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Can my pets get
sunburn?

on December 10, 2020

Can my dog or cat get sunburn?

Although it’s not technically Summer until 20 June as far as we’re concerned the sky is blue, the sun is shining, the BBQs are lit, the flip-flops are out…yes Summer is here early!  Things may not quite be what we’re used to, but we can still try to make the best of the beautiful British weather.   So, to keep your pets safe in the sunshine we’ve had a socially-distanced discussion with our Vet Know-team at our in-house practice, Vet’s Klinic to get the lowdown sunburn and how it can affect our four-legged friends.

Like us, both dogs and cats are affected by the sun’s UV rays and just like us they need to take care to protect themselves from sun damage.  Although fur coats offer a degree of protection light coloured, fine or short haired pets are still at risk of sunburn.  In fact, did you know that cats are especially prone to catching the sun on the tips of their ears and noses.  What’s more sunburn in cats and dogs can cause ‘solar dermatitis’ that can progress into a malignant form of skin cancer called ‘squamous cell carcinoma’.

Preventing Sunburn

Here’s some advice from the Vet Know-how™ team to help prevent your gorgeous pets from getting sunburned - some of it is familiar advice that we listen to ourselves!

  • Avoid going out in the sunshine between 11am-3pm when the sun is at it’s strongest. Use a sunscreen on the areas that are exposed – like tips of ears and noses.  Sun cream alone
  • is not protection enough for furless breeds such as the Sphynx cat and Chinese Crested dogs – try to keep these breeds supervised and out of the sun.

Vet Know-how Tip: Human sun creams containing chemicals such as zinc oxide can be toxic to dogs as well as cats so opt for a pet safe dog and cat sunscreen/cream.

What can I do if I think my pet has sunburn?

Sunburn in pets looks very similar to that on humans and just like us the severity of the sunburn will determine what treatment is best.  Mild sunburn will heal by itself however pets should be kept out of the sunshine until it has healed.  In more serious cases where the area has blistered it is likely that wound cleaning, pain relief and topical ointments will be required and in more extreme cases specialised dressings, fluids and antibiotics may be needed.

Vet Know-how Tip: Rubbing ice over the damaged skin is not recommended as it has been shown to delay healing and can cause further damage.

As mentioned, sunburn can lead to ‘solar dermatitis’ which can lead to more serious problems for your pet.  Signs to watch out for include:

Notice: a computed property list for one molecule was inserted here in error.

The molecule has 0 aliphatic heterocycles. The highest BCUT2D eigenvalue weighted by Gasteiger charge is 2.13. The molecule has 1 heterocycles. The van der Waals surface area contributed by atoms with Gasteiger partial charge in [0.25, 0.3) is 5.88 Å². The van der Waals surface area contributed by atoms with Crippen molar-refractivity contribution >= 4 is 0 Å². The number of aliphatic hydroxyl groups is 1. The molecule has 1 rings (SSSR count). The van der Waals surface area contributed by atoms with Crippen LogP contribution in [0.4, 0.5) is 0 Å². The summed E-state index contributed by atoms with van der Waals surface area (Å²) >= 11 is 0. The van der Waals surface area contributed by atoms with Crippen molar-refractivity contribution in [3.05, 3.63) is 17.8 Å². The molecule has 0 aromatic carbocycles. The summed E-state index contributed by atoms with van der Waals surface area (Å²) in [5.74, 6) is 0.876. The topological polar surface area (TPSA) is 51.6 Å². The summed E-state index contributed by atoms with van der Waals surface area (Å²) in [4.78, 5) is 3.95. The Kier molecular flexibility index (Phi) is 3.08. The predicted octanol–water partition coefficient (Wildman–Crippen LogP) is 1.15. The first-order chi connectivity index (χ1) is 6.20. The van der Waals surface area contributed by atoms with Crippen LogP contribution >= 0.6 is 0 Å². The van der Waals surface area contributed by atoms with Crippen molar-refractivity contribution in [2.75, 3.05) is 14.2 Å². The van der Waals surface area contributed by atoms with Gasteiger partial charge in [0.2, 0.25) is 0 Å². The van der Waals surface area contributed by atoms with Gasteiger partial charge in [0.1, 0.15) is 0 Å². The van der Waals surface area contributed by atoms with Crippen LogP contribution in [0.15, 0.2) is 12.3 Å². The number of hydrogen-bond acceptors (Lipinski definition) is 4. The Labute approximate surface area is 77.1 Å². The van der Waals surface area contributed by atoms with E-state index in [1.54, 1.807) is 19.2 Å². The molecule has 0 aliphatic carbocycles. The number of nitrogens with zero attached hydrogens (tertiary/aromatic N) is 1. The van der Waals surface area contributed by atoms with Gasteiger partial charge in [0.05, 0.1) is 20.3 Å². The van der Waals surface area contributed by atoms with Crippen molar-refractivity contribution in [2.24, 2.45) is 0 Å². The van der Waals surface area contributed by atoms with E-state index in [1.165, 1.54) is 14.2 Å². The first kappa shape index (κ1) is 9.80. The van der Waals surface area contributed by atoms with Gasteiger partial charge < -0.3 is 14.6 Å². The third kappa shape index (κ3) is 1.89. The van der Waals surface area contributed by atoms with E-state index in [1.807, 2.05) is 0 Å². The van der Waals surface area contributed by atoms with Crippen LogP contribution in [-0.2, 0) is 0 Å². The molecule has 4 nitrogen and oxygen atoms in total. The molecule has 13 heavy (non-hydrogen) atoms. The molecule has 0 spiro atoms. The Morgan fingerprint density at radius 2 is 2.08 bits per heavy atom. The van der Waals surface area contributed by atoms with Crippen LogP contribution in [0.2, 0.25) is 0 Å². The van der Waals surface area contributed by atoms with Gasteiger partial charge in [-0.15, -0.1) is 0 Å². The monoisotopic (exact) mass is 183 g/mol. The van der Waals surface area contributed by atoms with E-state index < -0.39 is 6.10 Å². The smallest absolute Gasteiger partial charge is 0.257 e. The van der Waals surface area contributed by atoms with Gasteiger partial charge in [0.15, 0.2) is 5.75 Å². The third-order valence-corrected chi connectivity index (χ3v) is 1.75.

• Inflammation of affected area
  • Skin can be pink and scaly
  • Hair loss around the inflamed areas
  • You pet could experience some pain as skin becomes crusted and ulcerated.
  • Discomfort can prompt pets to appear irritated and try to scratch the area that is sore – consequently bleeding is not uncommon.

If your pet has any of the above symptoms it is best to get them checked out by your vet.

In the cases where your vet is concerned about signs of skin cancer, they may recommend performing a biopsy to get a clear diagnosis.  The key is getting the diagnosis early enough to treat.  Treatments for skin cancer usually involve removing the cancerous section and, although this may alter your pet’s appearance, if it is caught early enough it often cures the problem completely.  The most common procedure is for the ear tips of cats to be removed in what’s known as a partial pinnectomy.

Vet Know-how Tip: If you suspect you pet dog or cat has sunburn or Solar Dermatitis seek veterinary advice immediately.   Early diagnosis can help limit discomfort to your pet.

At Vet’s Kitchen™ we’re passionate about keeping your pets healthy so they can live long and happy lives.  We use the expertise of our in-house veterinary practice, Vet’s Klinic™, to bring you helpful guides and advice on topics that can keep you and you pets safe and well.  They have also helped us to design a delicious range of nutritious pet foods to deliver real health benefits to your dogs and cats that you can try, find our more at: https://www.vetknowhow.co.uk/pet-shop.

With Vet’s Kitchen™ you can trust that you’re caring from the inside out. 

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